At this time, every year, we hear these words: ‘The people that walked in darkness have seen a great light’. Familiar words indeed, and easily left unheeded. But this year the darkness is more immediate, more encircling. Knowing the darkness helps us to appreciate the light.
In the darkness of this pandemic so many of our comfortable assumptions are being shaken. Here we are, celebrating Christmas, yet deprived of the greetings, hugs, kisses, and handshakes that normally fill this day. We are living in a time in which the loneliness that some always feel at Christmas is painfully touching so many. Family bonds are being tested by these restrictions; those in hospital and care homes long to see their loved ones, with a pain that cannot be eased. Some, I believe, fade away from sheer loneliness. The darkness is deep.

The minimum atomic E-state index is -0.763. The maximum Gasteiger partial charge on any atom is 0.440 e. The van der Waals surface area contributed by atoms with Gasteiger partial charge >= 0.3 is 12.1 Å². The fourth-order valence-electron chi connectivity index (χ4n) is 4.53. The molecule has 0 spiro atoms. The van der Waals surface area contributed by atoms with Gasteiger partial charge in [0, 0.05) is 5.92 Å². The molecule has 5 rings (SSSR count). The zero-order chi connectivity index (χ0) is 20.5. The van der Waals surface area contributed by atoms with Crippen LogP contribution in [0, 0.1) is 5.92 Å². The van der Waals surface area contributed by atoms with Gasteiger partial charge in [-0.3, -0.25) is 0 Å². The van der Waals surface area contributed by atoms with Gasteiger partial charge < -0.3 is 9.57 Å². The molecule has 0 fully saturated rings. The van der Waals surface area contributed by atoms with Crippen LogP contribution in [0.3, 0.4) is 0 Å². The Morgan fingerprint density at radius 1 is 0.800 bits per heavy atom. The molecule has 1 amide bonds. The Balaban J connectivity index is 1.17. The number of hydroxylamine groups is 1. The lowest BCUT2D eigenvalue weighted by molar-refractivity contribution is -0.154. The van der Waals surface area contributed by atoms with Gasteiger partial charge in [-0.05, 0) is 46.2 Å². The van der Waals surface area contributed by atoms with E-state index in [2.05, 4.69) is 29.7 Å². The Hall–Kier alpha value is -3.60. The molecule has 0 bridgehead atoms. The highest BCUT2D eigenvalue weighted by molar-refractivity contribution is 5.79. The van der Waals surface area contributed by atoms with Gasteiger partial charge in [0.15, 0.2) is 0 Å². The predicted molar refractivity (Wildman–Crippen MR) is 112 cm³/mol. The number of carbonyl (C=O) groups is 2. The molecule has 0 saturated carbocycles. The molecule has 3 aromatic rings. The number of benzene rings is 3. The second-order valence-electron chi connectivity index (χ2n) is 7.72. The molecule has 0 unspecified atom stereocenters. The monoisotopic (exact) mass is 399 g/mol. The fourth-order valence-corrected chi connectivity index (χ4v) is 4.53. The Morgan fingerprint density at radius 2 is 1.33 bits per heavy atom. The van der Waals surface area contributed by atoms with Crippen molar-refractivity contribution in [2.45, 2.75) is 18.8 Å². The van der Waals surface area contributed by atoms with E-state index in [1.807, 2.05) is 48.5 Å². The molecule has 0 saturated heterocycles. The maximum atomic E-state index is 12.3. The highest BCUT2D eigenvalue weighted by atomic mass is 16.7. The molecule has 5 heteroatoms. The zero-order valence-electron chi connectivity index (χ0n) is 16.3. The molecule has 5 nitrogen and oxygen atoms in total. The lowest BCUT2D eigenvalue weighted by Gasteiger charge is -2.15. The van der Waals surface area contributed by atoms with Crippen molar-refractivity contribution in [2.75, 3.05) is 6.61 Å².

Yet light penetrates this present darkness. Have we not seen these months of difficulty marked by countless acts of random kindness, quiet heroism, selfless service, remarkable community efforts, all directed towards those most in need? In our nature, in our make-up, there is an indomitable spirit of goodness that responds with sacrifice and love. It is the spark of the divine within us, the sense of a life in essence never private but shared with others, with the whole of creation.